This image can help remind you to be aware of the provenance of each thought, feeling, and impulse arising within you – is this more imitative babble from the BioAI or is this the Muse.

Alas, at the beginning of such a journey, if you are to be real with yourself – the journey is pointless if you are not going to be real with yourself – you will experience that most of what you allow your most precious asset, your mind, to spend its time on, is babble from the BioAI. The good news is that over time the methods will shift your time allocation substantially over to receiving from the Muse, with a great reduction of time spent and actions taken based on the forecasts of the BioAI.

You may ask, what is the Muse? Is it your own subconscious, or is it actually some helpful invisible being, or is it The One Being that is the entire conscious Universe? Science is not yet able to answer that with high confidence. Someday (my personal conviction) science shall be able to establish what the true answer is. Until then, one must accept not knowing the answer, while still obtaining the pragmatic benefits of receiving suggestions from the Muse and giving them the proper respect and cautious trial in external world interactions.

This image is a tool to be used but is not intended to depict reality itself. In reality, there will be many useful thoughts you think which are not readily classifiable into BioAI or Muse, and in fact, trying to reduce all experiences to two pigeonholes is itself robotic oversimplification – the dodge the BioAI uses to deal with excess complexity – reductionistic oversimplification and dichotomania. What we have called Emergency Oversimplification Procedure (EOP).

Instead, this visualization tool is aimed at noticing evidence of the presence of one or the other of these extreme cases – robotic impulses or flashes of brilliance.

The BioAI, thousands of years ago when the world was far simpler for human beings to deal with, was undoubtedly a very valuable “extra sense” to have. In the complicated civilization rocketing ahead with new changes day to day, the BioAI adapted as best it could, but was outclassed by the challenge slope, as it has moved from climbing a one-degree slope, toward a practically vertical one.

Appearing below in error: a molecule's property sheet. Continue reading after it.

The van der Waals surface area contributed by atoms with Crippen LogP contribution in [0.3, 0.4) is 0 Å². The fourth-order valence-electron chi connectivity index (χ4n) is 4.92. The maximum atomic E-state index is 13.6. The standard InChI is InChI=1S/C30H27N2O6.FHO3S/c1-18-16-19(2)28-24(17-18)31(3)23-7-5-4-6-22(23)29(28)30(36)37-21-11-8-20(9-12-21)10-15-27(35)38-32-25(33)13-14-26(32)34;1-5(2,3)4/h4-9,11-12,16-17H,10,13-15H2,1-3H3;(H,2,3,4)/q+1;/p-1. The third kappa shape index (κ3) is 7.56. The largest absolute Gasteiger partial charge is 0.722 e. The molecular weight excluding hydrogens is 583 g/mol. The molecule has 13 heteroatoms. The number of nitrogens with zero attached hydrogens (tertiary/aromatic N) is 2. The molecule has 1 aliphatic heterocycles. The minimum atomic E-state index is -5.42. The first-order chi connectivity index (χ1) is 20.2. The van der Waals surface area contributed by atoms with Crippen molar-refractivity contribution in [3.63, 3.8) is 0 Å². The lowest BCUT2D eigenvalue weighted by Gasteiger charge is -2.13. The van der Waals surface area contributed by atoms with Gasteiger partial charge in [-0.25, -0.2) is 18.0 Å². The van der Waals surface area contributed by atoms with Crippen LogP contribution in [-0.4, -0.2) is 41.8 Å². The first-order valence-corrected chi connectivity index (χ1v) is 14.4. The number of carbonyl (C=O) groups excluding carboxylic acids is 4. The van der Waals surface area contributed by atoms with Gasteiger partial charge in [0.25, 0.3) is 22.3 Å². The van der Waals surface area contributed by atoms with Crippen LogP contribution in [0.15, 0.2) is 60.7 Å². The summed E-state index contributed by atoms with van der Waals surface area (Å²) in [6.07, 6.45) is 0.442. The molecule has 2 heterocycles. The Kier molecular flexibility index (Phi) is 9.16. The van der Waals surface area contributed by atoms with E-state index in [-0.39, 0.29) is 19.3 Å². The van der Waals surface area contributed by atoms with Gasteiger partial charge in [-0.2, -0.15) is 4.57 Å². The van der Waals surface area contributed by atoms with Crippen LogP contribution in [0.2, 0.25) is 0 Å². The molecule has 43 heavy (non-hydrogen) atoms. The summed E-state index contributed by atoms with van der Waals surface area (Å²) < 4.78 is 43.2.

Acceleration of complexity is not the only aspect of our civilization which has strained the BioAI. The type of civilization we have evolved is hierarchical, competitive, and disadvantageous to most Earth homo sapient natives, advantageous to a lucky few. Some of us resonate with the idea of leveling the playing field, and some of us resonate with the game as it has been played for millennia. These philosophical differences have always been manipulated to serve the self-interest of powerful individuals and groups. As a result of complexity acceleration (“Acceleritis”) and these other conditions, the new individual entering this world is likely to experience one or more traumas early in life. These traumas can alter the functioning of the BioAI, predisposing it into an assumed permanent defensive posture which is so ever-present as to become invisible to that person.

We define defensive ego behavior as a predispositional wound syndrome of the BioAI. In many people, the BioAI acts as if that individual is coming from behind, and in one way or another, seeks to catch up. This might involve calling attention to one’s accomplishments or best qualities, taking offense at not being properly credited, chronic envy causing dislike, racing always to get more things done faster, which can cause bodily tensions the individual is so used to they are almost invisible to the conscious mind.